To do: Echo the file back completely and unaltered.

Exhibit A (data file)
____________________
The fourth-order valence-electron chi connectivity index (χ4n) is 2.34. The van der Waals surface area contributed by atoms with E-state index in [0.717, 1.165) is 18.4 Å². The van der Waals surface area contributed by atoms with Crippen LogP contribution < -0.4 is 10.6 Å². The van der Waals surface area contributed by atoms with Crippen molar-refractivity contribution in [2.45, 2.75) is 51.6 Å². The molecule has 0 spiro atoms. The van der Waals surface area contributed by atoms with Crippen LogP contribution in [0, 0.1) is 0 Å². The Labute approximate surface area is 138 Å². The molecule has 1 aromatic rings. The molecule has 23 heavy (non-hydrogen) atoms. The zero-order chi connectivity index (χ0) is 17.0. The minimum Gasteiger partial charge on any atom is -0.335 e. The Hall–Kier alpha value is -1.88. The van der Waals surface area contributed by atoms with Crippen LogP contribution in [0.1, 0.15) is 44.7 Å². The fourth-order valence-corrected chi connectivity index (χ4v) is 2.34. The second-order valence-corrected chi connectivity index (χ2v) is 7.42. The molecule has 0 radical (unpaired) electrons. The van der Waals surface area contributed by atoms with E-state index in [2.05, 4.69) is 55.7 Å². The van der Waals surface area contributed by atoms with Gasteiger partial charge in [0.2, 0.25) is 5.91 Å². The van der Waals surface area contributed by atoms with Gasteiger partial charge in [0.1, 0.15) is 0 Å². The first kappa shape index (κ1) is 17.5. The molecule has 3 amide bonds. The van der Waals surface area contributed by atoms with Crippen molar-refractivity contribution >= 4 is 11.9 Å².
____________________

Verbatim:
The fourth-order valence-electron chi connectivity index (χ4n) is 2.34. The van der Waals surface area contributed by atoms with E-state index in [0.717, 1.165) is 18.4 Å². The van der Waals surface area contributed by atoms with Crippen LogP contribution < -0.4 is 10.6 Å². The van der Waals surface area contributed by atoms with Crippen molar-refractivity contribution in [2.45, 2.75) is 51.6 Å². The molecule has 0 spiro atoms. The van der Waals surface area contributed by atoms with Crippen LogP contribution in [0, 0.1) is 0 Å². The Labute approximate surface area is 138 Å². The molecule has 1 aromatic rings. The molecule has 23 heavy (non-hydrogen) atoms. The zero-order chi connectivity index (χ0) is 17.0. The minimum Gasteiger partial charge on any atom is -0.335 e. The Hall–Kier alpha value is -1.88. The van der Waals surface area contributed by atoms with Crippen LogP contribution in [0.1, 0.15) is 44.7 Å². The fourth-order valence-corrected chi connectivity index (χ4v) is 2.34. The second-order valence-corrected chi connectivity index (χ2v) is 7.42. The molecule has 0 radical (unpaired) electrons. The van der Waals surface area contributed by atoms with E-state index in [2.05, 4.69) is 55.7 Å². The van der Waals surface area contributed by atoms with Gasteiger partial charge in [0.2, 0.25) is 5.91 Å². The van der Waals surface area contributed by atoms with Gasteiger partial charge in [0.1, 0.15) is 0 Å². The first kappa shape index (κ1) is 17.5. The molecule has 3 amide bonds. The van der Waals surface area contributed by atoms with Crippen molar-refractivity contribution >= 4 is 11.9 Å².